The British East India Company brought in fresh influences. David Burton, a food historian based in New Zealand writes in his book The Raj at Table (1993)[1]

"India's first coffee house opened in Calcutta after the battle of Plassey in 1780. Soon after, John Jackson and Cottrell Barrett opened the original Madras Coffee House, which was followed in 1792 by the Exchange Coffee Tavern at the Muslim, waited at the mouth of the Madras Fort. The enterprising proprietor of the latter announced he was going to run his coffee house on the same lines as Lloyd's in London, by maintaining a register of the arrival and departure of ships, and offering Indian and European newspapers for his customers to read. Other houses also offered free use of billiard tables, recovering their costs with the high price of one rupee for a single dish of coffee."

Indian filter coffee was popularised by the India Coffee Houses run by the Coffee Board of India since mid-1940s. It became the drink of millions after the emergence of more popular Indian Coffee Houses in mid-1950s.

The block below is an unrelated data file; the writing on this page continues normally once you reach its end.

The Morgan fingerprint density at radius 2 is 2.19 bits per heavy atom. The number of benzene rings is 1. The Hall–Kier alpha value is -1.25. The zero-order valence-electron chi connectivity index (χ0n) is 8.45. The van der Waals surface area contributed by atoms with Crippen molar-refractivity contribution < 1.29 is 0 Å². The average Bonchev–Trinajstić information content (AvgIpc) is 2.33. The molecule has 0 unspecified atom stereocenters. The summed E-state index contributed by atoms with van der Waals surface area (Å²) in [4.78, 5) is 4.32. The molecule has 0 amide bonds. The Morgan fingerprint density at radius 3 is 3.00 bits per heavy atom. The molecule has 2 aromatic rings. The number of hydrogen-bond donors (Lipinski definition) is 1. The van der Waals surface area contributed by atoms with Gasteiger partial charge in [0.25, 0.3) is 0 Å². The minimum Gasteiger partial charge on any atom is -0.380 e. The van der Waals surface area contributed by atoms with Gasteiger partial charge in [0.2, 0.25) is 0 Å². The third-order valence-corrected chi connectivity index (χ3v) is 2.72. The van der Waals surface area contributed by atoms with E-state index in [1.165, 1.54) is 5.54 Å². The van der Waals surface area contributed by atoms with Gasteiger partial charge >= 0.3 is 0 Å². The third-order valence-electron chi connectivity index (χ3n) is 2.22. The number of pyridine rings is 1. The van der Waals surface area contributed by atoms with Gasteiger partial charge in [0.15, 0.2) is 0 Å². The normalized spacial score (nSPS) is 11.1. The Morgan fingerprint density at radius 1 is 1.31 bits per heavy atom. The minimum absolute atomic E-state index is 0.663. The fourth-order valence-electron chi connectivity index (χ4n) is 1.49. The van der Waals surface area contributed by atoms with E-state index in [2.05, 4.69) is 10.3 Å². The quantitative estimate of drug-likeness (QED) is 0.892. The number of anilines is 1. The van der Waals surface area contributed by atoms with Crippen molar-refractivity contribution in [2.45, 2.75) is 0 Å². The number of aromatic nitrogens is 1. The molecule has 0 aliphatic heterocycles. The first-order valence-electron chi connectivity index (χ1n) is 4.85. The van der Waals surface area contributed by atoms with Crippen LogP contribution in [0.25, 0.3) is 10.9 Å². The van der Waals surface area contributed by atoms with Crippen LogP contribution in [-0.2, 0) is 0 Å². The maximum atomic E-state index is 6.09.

Indian filter coffee even migrated overseas in the early 20th century to Malaysia and Singapore, where kopi tarik (pulled coffee) is a close cousin of the Madrasi coffee-by-the-yard / metre, and was introduced at roadside kopi tiams run originally by Indian Muslims.


South Indian filter coffee served hot in metal tumblers at Mavalli Tiffin Room (MTR) in Bangalore
  • A term often heard for high-quality coffee is degree coffee. Milk certified as pure with a lactometer was called degree milk owing to a mistaken association with the thermometer. It is claimed that coffee prepared with degree milk became known as degree coffee.[2]